A blog about living in Aberdeen, New Jersey.

Monday, April 25, 2011

History: Pool Hall Fight, May 1929

The 3 May 1929 edition of The Matawan Journal contains this article:

Three Colored Men Sent to County Jail by Recorder Bolte.
As the result of a free-for-all fight at the Edwards pool room, Main street, in which a razor and an iron bar played an important part three Matawan colored men are serving sentences in the county jail at Freehold. The prisoners and the sentences handed out to them by Recorder Harry Bolte Sr., follows:
  • Emanuel Ellison, thirty, of 21 Atlantic Avenue, accused of cutting Joseph Worsley with a razor or knife, six months.
  • Joseph Harrison, twenty-three, 21 Atlantic Avenue, charged with throwing a pool ball through a window and being drunk and disorderly, ten days.
  • Joseph Worsley, Dock Street, accused with attacking Ellison with an iron bar, ninety days. Worsley has a knife wound under the left shoulder blade that Dr. Cyrus C. Knecht, Borough Physician, found it necessary to take three stitches to close. The wound was about three inches long and quite deep. 
Theodore Edwards, a child was cut on the head by flying glass and was treated by Dr. Knecht.

Others arrested but later dismissed when it was learned they had not taken part in the trouble were: Joseph Taylor, Angler Francis and Edward Tibbs. Joseph Taylor testified as a witness. It is believed that action will be taken to close the pool room which has been the scene of other disturbances.

The 1930 Federal Census shows Emanuel Ellison, age 31, born in Florida to Florida parents, living on Atlantic Avenue in Matawan with his wife of one year Bessie (22), her widowed father James Brown (50), Bessie's siblings Arthur (20) and Daisy (15), and two children under ten of unclear parentage. Emanuel was working at a lead factory. James Brown and his son Arthur both worked at the brickyard. Most of the Browns were born in Virginia to Virginia parents.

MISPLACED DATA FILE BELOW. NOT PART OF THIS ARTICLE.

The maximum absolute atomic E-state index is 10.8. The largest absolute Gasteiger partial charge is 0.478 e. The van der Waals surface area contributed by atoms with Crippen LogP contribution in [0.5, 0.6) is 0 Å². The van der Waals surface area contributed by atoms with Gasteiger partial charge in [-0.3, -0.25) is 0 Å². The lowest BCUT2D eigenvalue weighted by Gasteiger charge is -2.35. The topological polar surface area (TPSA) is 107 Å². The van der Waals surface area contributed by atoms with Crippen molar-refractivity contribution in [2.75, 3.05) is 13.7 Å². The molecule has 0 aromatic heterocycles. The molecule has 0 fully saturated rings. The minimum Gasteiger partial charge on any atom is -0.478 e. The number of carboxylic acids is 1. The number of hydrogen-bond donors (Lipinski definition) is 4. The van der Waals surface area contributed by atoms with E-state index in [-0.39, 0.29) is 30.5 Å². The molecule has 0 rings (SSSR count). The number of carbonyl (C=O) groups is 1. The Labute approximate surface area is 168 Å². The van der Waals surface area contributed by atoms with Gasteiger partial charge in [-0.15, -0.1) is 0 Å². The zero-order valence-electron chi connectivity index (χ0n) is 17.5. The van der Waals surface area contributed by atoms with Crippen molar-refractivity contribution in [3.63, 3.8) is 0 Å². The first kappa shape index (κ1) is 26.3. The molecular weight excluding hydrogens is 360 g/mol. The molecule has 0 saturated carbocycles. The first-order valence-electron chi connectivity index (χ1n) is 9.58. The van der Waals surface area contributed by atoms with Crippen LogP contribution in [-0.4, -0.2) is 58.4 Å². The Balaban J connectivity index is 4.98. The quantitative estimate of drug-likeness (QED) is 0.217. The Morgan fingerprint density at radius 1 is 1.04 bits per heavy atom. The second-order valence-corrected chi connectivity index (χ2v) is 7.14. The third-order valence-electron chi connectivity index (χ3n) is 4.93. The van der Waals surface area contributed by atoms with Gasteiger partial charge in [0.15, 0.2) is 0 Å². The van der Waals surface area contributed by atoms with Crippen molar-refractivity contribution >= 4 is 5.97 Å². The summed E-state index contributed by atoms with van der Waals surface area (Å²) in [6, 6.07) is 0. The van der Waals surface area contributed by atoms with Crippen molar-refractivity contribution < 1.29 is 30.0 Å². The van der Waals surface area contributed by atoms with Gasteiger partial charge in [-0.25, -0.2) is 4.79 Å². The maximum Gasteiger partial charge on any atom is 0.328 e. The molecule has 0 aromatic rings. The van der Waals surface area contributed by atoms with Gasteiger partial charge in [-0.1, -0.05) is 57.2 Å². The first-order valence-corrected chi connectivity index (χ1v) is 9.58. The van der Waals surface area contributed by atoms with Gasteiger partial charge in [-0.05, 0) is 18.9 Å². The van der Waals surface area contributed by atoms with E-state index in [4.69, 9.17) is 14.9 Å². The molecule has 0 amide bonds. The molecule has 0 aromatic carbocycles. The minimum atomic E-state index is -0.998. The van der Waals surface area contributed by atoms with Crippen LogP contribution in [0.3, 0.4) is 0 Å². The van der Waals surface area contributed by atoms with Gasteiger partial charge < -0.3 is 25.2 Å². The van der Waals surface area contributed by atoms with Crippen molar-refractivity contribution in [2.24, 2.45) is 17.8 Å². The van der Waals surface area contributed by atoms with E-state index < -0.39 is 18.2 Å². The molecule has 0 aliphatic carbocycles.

I couldn't find Joseph Harrison in the 1930 census. There was a mechanic named Joseph Worsley, age 39, of North Carolina, living with his wife and son in Philadelphia in the 1930 census.

Theodore Edwards was 8 years old in the 1930 census, son of Ervin Edwards, 38, barber, and his wife Mary. There were six children, all but the last born in North Carolina. Perhaps Ervin was running a pool hall at night, which would explain his son Theodore being caught up in the brawl? Check out this stationery from The Orient, a pool hall in Ann Arbor, Michigan that included a barber shop. There are still some establishments in California and Tennessee that have both pool and barbering under the same roof.

Dr Cyrus Knecht was a 78 years old retired widower living at 210 Main Street in the 1930 census. He was born in Pennsylvania to Pennsylvanian parents.  His son Russell, age 44, lived with him and was also listed without occupation. The doctor's son, Cyrus I Knecht, age 29, lived at the same address in a separate household with wife, Ann, two young sons, and Ann's widowed father, Edward Nix, age 60, and her brother, Edward Nix, Jr, age 23.Cyrus was living with his parents in Easton, Pennsylvania in the 1870 census. He was a physician, married and still living in Easton in the 1880 census. By the 1900 census he was a physician in Matawan Borough.

There was a father/son pair of Harry Boltes in town, but they were foundry executives. Perhaps the younger, who lived in Keyport, was the mentioned Recorder?

This same paper included a front page story about legislation by Assemblyman E Donald Sterner that had passed both the Assembly and the Senate proposing construction of a bridge across the Raritan Bay from Staten Island to Keyport. The bill was due to be signed by Governor Morgan F Larson.


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